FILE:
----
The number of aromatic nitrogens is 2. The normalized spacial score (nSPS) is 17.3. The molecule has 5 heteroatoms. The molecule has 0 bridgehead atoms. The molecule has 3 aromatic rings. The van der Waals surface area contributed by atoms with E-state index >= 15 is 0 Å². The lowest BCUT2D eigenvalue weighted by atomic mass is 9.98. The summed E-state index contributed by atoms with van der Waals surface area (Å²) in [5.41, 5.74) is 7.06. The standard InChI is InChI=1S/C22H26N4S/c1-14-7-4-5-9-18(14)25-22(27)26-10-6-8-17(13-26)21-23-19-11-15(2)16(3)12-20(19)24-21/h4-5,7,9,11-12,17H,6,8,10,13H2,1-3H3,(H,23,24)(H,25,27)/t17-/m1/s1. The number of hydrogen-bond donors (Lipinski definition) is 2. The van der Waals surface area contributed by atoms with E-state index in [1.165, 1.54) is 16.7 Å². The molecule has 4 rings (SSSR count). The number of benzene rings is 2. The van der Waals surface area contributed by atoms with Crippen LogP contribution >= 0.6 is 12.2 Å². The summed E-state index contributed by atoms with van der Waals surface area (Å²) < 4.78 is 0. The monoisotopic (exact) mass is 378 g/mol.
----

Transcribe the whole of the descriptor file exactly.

The number of aromatic nitrogens is 2. The normalized spacial score (nSPS) is 17.3. The molecule has 5 heteroatoms. The molecule has 0 bridgehead atoms. The molecule has 3 aromatic rings. The van der Waals surface area contributed by atoms with E-state index >= 15 is 0 Å². The lowest BCUT2D eigenvalue weighted by atomic mass is 9.98. The summed E-state index contributed by atoms with van der Waals surface area (Å²) in [5.41, 5.74) is 7.06. The standard InChI is InChI=1S/C22H26N4S/c1-14-7-4-5-9-18(14)25-22(27)26-10-6-8-17(13-26)21-23-19-11-15(2)16(3)12-20(19)24-21/h4-5,7,9,11-12,17H,6,8,10,13H2,1-3H3,(H,23,24)(H,25,27)/t17-/m1/s1. The number of hydrogen-bond donors (Lipinski definition) is 2. The van der Waals surface area contributed by atoms with E-state index in [1.165, 1.54) is 16.7 Å². The molecule has 4 rings (SSSR count). The number of benzene rings is 2. The van der Waals surface area contributed by atoms with Crippen LogP contribution >= 0.6 is 12.2 Å². The summed E-state index contributed by atoms with van der Waals surface area (Å²) < 4.78 is 0. The monoisotopic (exact) mass is 378 g/mol.